Advent is a time of gestation. Much like the discomfort and anticipation of pregnancy, we wait on the arrival of what is deeply hoped for and anticipated.
A few weeks ago I was in a sensory-deprivation tank floating on 1500 pounds of salt. It's supposed to be (and usually is) relaxing but that day I kept squirming around...like a baby in the womb.
Last year I went to a Benedictine Sister for both Spiritual Direction and healing touch at a monastery where I would be facilitating a retreat the following day. During the time of laying on of hands, when she got to my abdomen she said, "We are in the womb of God who is birthing us. Birth pains are difficult, but we WILL be born."
I teared up as I heard these words of deep hope, because I had been restless then, too.
In liminal space, I felt the strain of being "betwixt and between," especially in relationship with my own religious institution where the leadership continued pulling back from engaging contemplative practice with each passing year. Knowing the transformative power and wholeness found in contemplation and action, I continued to hope. What this hope looked like in regard to my faith community, I found myself full of questions with no easy or sure answers.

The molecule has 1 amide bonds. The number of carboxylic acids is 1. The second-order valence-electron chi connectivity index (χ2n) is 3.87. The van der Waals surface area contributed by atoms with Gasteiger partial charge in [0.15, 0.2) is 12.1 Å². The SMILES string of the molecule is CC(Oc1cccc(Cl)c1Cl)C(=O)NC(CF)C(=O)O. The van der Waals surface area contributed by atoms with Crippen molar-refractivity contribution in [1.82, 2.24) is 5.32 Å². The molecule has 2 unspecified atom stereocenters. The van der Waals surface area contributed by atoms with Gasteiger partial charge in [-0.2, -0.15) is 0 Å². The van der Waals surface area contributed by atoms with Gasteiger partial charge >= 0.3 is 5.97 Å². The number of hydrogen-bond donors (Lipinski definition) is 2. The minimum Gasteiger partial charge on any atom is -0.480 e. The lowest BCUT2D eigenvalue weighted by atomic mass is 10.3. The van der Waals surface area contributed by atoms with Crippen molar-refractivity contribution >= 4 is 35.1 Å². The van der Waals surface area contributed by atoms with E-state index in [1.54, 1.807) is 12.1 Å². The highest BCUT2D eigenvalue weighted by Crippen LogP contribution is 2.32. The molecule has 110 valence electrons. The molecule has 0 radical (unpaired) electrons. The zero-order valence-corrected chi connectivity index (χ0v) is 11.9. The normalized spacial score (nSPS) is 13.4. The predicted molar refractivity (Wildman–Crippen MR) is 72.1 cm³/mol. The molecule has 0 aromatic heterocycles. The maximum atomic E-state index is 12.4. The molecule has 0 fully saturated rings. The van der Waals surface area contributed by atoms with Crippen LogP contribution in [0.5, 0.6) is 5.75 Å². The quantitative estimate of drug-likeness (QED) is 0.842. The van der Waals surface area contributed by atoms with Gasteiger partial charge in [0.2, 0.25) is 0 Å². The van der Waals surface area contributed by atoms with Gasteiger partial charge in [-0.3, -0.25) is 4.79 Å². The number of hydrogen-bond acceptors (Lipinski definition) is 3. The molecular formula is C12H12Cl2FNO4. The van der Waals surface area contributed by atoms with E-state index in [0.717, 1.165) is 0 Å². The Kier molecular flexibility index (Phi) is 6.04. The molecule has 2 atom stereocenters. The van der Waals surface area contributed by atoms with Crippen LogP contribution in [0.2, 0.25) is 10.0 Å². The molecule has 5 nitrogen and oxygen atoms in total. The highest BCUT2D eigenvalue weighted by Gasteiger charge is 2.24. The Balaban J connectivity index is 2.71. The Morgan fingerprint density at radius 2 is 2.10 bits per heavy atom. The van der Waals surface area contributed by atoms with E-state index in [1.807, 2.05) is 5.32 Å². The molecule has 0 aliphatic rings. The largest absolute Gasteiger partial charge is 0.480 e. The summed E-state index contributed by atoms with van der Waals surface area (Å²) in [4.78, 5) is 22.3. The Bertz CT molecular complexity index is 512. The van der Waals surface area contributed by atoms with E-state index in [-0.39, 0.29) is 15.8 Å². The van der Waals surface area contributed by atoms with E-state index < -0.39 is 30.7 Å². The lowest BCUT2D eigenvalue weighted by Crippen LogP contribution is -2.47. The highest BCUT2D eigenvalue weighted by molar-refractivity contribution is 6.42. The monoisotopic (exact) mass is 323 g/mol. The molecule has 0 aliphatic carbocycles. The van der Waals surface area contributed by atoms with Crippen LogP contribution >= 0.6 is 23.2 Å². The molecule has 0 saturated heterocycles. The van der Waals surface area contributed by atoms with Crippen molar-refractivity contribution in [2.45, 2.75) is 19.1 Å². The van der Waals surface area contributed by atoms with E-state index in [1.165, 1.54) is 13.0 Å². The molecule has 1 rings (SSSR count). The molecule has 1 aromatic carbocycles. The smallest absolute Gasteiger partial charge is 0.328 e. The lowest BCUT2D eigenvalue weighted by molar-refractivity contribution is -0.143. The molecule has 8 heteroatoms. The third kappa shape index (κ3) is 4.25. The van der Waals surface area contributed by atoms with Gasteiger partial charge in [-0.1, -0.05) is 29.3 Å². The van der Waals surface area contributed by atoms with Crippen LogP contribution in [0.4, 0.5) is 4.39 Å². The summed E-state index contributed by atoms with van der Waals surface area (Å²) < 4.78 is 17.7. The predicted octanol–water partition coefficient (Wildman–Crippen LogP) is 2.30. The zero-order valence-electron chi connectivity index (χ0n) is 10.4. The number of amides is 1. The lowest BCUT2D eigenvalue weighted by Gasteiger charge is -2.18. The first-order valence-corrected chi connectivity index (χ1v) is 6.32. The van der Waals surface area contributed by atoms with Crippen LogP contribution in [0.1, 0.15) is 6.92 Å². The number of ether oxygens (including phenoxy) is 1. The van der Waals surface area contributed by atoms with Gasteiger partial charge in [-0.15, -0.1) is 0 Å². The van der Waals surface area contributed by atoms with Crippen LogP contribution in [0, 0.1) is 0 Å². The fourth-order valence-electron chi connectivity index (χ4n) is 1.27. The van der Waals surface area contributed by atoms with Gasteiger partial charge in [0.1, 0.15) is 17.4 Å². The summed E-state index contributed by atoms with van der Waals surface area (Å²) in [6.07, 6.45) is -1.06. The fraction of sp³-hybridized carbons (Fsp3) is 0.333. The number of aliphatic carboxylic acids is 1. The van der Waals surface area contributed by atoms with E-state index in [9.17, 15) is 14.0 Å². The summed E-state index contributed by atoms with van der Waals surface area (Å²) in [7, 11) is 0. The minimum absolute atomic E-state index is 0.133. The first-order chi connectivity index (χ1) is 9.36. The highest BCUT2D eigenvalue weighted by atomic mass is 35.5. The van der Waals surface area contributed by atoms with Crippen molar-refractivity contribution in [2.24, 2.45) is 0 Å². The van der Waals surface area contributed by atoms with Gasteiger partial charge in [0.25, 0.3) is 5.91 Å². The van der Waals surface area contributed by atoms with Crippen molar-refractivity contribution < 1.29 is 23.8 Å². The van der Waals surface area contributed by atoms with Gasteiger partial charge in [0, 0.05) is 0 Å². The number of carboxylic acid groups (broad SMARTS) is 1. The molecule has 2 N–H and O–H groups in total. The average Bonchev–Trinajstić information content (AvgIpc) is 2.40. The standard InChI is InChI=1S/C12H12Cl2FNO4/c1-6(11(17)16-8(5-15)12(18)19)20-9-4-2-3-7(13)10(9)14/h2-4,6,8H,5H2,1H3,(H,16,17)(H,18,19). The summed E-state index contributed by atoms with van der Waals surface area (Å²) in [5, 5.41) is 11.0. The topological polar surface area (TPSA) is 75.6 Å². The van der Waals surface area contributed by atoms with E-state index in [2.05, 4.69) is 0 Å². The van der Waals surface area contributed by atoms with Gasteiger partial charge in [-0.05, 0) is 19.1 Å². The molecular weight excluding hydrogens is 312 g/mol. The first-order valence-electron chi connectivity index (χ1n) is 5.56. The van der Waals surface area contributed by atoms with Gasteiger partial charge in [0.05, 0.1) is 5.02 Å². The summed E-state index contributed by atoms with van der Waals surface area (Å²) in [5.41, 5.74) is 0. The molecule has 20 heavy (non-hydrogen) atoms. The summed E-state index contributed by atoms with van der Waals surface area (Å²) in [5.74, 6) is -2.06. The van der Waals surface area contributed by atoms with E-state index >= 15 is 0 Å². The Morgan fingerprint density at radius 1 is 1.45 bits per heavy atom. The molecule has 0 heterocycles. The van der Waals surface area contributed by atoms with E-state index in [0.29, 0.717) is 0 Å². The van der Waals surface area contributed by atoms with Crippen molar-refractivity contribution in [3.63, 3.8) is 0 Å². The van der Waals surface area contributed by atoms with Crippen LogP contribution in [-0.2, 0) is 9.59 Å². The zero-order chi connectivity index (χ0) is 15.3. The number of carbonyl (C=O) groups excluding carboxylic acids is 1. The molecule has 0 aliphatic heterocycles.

Her words of hope spoke to my soul but did not take away the struggle.
Contrary to idealistic views of hope, theologian Jurgen Moltmann (known as the theologian of hope), writes in Experiences of God, "...whenever faith develops into hope it does not make people serene and placid; it makes them restless. It does not make them patient; it makes them impatient. Instead of being reconciled to existing reality they begin to suffer from it and to resist it."
The Sister's words of hope gave me deep permission to accept the struggle and discomfort as part of the process of rebirth.
When I realized that it was not wrong, but natural, to be squirming in the float tank, I found myself smiling with a newfound acceptance. Instead of trying to be still, I playfully allowed my arms and legs to stretch and move however they wanted. It felt freeing.
If I could allow this restlessness in the float tank, how about other in places of my life?
After all, Saint Paul reminded the people in Athens of the perennial truth of their own Greek poets when he quoted, "For in him we live and move and have our being."
Sometimes we rest, sometimes we walk, sometimes we wriggle in the womb of God.
Kasey is a scarf, ball and club juggling spiritual director just outside of Nashville, TN. Play helps her Type-A, Enneagram 1 personality relax, creating space for poetry and other words to emerge. She also likes playing with theological ideas like perichoresis, and all the ways we're invited into this Triune dance.